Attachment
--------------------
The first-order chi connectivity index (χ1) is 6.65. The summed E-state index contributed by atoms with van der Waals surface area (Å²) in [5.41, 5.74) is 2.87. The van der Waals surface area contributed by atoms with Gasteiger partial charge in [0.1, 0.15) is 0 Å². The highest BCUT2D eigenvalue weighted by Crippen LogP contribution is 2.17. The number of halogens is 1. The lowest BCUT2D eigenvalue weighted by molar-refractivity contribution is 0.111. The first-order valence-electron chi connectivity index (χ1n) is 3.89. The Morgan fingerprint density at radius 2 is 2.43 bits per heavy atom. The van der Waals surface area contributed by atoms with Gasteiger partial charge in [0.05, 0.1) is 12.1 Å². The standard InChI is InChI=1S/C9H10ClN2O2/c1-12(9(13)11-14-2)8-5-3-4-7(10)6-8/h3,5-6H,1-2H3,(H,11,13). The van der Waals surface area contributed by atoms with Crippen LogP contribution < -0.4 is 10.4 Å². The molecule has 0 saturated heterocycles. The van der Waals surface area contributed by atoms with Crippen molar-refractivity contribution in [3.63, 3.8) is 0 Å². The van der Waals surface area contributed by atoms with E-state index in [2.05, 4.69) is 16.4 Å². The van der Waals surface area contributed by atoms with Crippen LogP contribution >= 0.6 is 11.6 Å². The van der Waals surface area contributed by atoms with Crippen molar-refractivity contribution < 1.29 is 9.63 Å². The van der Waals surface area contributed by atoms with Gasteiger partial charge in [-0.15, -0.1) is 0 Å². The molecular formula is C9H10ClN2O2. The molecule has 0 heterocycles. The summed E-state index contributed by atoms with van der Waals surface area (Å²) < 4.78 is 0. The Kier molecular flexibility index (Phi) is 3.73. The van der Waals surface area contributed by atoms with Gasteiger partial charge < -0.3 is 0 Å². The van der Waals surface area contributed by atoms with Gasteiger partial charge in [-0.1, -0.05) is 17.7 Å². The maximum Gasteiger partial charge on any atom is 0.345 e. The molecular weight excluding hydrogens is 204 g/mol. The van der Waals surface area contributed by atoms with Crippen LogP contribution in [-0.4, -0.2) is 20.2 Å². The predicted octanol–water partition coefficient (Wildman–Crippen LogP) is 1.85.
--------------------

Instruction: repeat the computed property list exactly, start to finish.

The first-order chi connectivity index (χ1) is 6.65. The summed E-state index contributed by atoms with van der Waals surface area (Å²) in [5.41, 5.74) is 2.87. The van der Waals surface area contributed by atoms with Gasteiger partial charge in [0.1, 0.15) is 0 Å². The highest BCUT2D eigenvalue weighted by Crippen LogP contribution is 2.17. The number of halogens is 1. The lowest BCUT2D eigenvalue weighted by molar-refractivity contribution is 0.111. The first-order valence-electron chi connectivity index (χ1n) is 3.89. The Morgan fingerprint density at radius 2 is 2.43 bits per heavy atom. The van der Waals surface area contributed by atoms with Gasteiger partial charge in [0.05, 0.1) is 12.1 Å². The standard InChI is InChI=1S/C9H10ClN2O2/c1-12(9(13)11-14-2)8-5-3-4-7(10)6-8/h3,5-6H,1-2H3,(H,11,13). The van der Waals surface area contributed by atoms with Crippen LogP contribution < -0.4 is 10.4 Å². The molecule has 0 saturated heterocycles. The van der Waals surface area contributed by atoms with Crippen molar-refractivity contribution in [3.63, 3.8) is 0 Å². The van der Waals surface area contributed by atoms with E-state index in [2.05, 4.69) is 16.4 Å². The van der Waals surface area contributed by atoms with Crippen LogP contribution >= 0.6 is 11.6 Å². The van der Waals surface area contributed by atoms with Crippen molar-refractivity contribution < 1.29 is 9.63 Å². The van der Waals surface area contributed by atoms with Gasteiger partial charge in [-0.15, -0.1) is 0 Å². The molecular formula is C9H10ClN2O2. The molecule has 0 heterocycles. The summed E-state index contributed by atoms with van der Waals surface area (Å²) < 4.78 is 0. The Kier molecular flexibility index (Phi) is 3.73. The van der Waals surface area contributed by atoms with Gasteiger partial charge < -0.3 is 0 Å². The van der Waals surface area contributed by atoms with Gasteiger partial charge in [-0.1, -0.05) is 17.7 Å². The maximum Gasteiger partial charge on any atom is 0.345 e. The molecular weight excluding hydrogens is 204 g/mol. The van der Waals surface area contributed by atoms with Crippen LogP contribution in [-0.4, -0.2) is 20.2 Å². The predicted octanol–water partition coefficient (Wildman–Crippen LogP) is 1.85.